UK Offshore Operators: Treasury Turns 'Blind Eye' to Industry
Responding to Wednesday's Budget statement by UK Chancellor of the Exchequer Gordon Brown, the UK Offshore Operators Association (UKOOA), the representative body for North Sea production companies, accused the Treasury of turning a blind eye to the urgent needs of the UK's offshore oil and gas industry where production is being undermined by high costs and punitive tax.
Malcolm Webb, UKOOA's chief executive, said: "The Treasury clearly recognizes that lower taxes are good for business, but unfortunately fails to apply that principle to our industry.
"UK offshore oil and gas producers have not been given any reduction in corporation tax and still continue to suffer under a punitive 50% rate for corporation tax and a total tax rate of 75% on the production from its older assets. The Chancellor was quick to raise the tax take from this industry when he saw oil and gas prices rising towards $60 dollars a barrel. But now that the price of gas (which makes up almost half of total UK production) has fallen to the equivalent of $20 per barrel, he sits on his hands.
"With cash flows from UK gas fields now under severe pressure and the average cost of new developments running at $25 per barrel, doing nothing is simply not good enough. The Treasury needs to wake up to current realities."
UKOOA's latest member investment and activity survey, published last month, shows a drop in the forecast capital investment for 2007 of £1-£1.5 billion, to around £4-4.5 billion, after three years of growth.
Mike Tholen, UKOOA's economics and commercial director, said: "Sharply rising industry costs are a global phenomenon but they leave the mature UK sector increasingly exposed to lower oil and gas prices. The situation regarding gas is particularly acute."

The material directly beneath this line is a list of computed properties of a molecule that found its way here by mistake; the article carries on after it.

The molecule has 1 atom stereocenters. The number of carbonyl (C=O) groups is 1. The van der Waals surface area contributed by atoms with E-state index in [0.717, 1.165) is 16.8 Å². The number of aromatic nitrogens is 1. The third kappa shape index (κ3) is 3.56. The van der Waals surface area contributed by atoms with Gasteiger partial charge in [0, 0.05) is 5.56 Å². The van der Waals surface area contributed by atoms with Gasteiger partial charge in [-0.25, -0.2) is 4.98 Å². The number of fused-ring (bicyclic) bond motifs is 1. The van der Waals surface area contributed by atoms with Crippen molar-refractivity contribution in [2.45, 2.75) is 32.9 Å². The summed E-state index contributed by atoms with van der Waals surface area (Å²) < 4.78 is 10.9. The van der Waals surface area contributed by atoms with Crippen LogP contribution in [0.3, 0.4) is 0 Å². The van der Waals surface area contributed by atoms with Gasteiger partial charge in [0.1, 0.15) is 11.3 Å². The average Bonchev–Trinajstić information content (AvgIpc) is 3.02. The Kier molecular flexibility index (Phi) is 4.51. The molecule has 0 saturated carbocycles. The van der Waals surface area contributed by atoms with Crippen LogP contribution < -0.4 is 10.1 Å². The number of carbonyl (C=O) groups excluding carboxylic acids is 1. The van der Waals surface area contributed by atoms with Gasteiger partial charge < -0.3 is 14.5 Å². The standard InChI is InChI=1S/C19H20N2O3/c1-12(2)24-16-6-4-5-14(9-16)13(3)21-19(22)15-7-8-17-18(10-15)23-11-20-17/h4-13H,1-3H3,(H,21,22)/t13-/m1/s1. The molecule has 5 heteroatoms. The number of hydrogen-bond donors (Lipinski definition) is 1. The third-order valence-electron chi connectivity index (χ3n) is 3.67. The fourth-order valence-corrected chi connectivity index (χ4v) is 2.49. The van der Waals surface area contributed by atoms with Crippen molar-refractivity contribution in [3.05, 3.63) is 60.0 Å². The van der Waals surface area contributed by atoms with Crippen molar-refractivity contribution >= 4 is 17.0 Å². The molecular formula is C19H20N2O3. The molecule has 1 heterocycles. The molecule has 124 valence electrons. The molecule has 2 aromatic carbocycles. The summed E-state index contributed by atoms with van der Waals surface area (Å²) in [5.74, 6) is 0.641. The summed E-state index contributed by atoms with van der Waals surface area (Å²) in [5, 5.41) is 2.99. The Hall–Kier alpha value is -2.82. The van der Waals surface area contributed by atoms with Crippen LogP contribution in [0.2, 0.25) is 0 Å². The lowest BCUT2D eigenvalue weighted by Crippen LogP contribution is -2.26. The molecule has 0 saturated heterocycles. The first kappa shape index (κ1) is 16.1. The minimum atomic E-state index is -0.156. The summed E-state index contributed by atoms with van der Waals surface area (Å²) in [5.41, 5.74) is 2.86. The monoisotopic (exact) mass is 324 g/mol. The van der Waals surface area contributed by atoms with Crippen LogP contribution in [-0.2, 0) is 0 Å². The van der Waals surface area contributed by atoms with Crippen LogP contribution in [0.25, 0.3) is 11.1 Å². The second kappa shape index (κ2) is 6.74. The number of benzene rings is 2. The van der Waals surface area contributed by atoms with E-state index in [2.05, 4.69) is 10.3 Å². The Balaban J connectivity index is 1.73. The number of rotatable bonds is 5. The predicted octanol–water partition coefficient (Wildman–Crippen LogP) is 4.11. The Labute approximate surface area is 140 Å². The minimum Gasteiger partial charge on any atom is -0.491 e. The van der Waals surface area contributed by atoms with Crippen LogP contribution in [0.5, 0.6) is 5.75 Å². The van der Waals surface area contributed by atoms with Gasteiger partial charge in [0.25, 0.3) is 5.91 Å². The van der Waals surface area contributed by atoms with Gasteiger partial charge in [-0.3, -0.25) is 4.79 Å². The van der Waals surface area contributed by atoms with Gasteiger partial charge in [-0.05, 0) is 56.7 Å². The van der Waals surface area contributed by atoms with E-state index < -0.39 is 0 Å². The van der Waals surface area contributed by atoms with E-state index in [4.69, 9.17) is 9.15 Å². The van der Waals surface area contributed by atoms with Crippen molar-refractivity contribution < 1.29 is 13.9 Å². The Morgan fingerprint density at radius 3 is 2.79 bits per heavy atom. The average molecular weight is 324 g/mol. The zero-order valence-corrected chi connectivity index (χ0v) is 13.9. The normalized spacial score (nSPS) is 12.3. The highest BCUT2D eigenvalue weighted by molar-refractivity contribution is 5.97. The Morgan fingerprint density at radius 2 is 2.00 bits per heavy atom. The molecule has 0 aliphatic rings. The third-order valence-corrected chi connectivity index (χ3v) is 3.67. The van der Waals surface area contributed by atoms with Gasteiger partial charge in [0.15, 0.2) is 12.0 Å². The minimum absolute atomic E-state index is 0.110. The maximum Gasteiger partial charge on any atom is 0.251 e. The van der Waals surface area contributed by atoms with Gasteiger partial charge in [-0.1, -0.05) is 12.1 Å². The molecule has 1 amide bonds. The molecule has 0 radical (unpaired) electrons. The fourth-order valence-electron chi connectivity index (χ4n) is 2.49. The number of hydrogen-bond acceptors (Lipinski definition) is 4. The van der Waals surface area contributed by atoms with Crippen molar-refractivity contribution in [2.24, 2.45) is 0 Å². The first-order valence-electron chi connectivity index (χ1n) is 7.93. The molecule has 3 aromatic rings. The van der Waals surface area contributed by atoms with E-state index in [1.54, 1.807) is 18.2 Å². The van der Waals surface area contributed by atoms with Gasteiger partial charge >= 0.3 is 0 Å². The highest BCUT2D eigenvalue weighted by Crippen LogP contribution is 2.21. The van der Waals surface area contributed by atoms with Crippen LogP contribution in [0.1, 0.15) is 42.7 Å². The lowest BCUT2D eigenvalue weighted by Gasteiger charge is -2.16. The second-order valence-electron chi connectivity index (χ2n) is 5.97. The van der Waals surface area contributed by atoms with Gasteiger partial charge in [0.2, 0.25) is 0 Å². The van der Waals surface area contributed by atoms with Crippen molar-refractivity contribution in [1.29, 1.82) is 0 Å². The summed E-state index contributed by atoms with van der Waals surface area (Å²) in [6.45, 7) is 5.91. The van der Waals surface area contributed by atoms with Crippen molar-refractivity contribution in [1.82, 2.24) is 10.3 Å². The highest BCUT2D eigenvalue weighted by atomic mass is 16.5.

It is estimated that the UK still has reserves of up to 25 billion barrels of oil and gas to recover but as a mature basin, faces increasing economic and technological challenges. Sustained investment will be essential to maintain the pace in exploration for new oil and gas discoveries, to bring on new developments and maximize the recovery of the UK's reserves. With the right business climate, including an appropriate tax regime, the UK industry could still be producing 40% of the country's primary energy needs in 2020 and significant volumes for decades to come.
The UK Offshore Operators Association (UKOOA) is the representative organization for oil and gas companies licensed by the UK government to explore for and produce hydrocarbons offshore around the British Isles. It has 41 members.
UK Oil and Gas Industry Key Facts:
- Oil and gas currently supplies 75% of UK primary energy demand
- Total recovery of indigenous oil and gas to date exceeds 37 billion barrels
- Estimated remaining reserves are up to 25 billion barrels
- Production in 2006 was 2.9 million barrels
- The UK is the worlds 12th largest overall producer of oil and gas
- The UK is a larger oil and gas producer than Nigeria, Kuwait or Indonesia
- Production in 2007 is expected to rise to 3-3.1 million barrels
- The UK will be self-sufficient in oil in 2007/8
- Indigenous supply could still meet more than 60% of UK gas demand (and more than 90% of UK oil demand) in 2010
- Capital investment in 2006 was £5.6 billion, the highest since 1998
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